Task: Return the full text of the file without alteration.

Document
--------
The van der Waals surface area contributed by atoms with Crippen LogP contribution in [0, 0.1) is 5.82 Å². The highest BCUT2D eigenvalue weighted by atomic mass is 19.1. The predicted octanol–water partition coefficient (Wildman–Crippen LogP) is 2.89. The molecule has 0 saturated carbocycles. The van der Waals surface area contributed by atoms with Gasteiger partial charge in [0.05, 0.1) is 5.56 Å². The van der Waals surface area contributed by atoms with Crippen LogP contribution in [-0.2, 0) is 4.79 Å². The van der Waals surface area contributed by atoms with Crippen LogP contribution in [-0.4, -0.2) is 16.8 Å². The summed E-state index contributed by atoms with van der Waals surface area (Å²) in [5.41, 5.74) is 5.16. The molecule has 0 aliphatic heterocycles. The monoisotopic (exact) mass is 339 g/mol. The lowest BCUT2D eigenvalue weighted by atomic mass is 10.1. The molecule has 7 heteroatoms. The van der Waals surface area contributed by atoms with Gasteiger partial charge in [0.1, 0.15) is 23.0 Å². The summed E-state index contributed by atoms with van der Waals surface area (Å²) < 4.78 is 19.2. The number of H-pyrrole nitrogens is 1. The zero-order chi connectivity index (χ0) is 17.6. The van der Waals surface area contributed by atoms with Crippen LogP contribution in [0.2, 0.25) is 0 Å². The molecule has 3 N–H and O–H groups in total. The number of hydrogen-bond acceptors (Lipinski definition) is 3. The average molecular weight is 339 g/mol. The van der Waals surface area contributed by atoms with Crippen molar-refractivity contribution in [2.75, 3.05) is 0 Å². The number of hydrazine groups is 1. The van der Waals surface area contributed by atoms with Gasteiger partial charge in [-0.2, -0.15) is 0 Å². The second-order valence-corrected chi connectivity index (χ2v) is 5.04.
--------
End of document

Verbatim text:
The van der Waals surface area contributed by atoms with Crippen LogP contribution in [0, 0.1) is 5.82 Å². The highest BCUT2D eigenvalue weighted by atomic mass is 19.1. The predicted octanol–water partition coefficient (Wildman–Crippen LogP) is 2.89. The molecule has 0 saturated carbocycles. The van der Waals surface area contributed by atoms with Gasteiger partial charge in [0.05, 0.1) is 5.56 Å². The van der Waals surface area contributed by atoms with Crippen LogP contribution in [-0.2, 0) is 4.79 Å². The van der Waals surface area contributed by atoms with Crippen LogP contribution in [-0.4, -0.2) is 16.8 Å². The summed E-state index contributed by atoms with van der Waals surface area (Å²) in [5.41, 5.74) is 5.16. The molecule has 0 aliphatic heterocycles. The monoisotopic (exact) mass is 339 g/mol. The lowest BCUT2D eigenvalue weighted by atomic mass is 10.1. The molecule has 7 heteroatoms. The van der Waals surface area contributed by atoms with Gasteiger partial charge in [0.1, 0.15) is 23.0 Å². The summed E-state index contributed by atoms with van der Waals surface area (Å²) < 4.78 is 19.2. The number of H-pyrrole nitrogens is 1. The zero-order chi connectivity index (χ0) is 17.6. The van der Waals surface area contributed by atoms with Crippen LogP contribution in [0.2, 0.25) is 0 Å². The molecule has 3 N–H and O–H groups in total. The number of hydrogen-bond acceptors (Lipinski definition) is 3. The average molecular weight is 339 g/mol. The van der Waals surface area contributed by atoms with Crippen molar-refractivity contribution in [2.75, 3.05) is 0 Å². The number of hydrazine groups is 1. The van der Waals surface area contributed by atoms with Gasteiger partial charge in [-0.2, -0.15) is 0 Å². The second-order valence-corrected chi connectivity index (χ2v) is 5.04.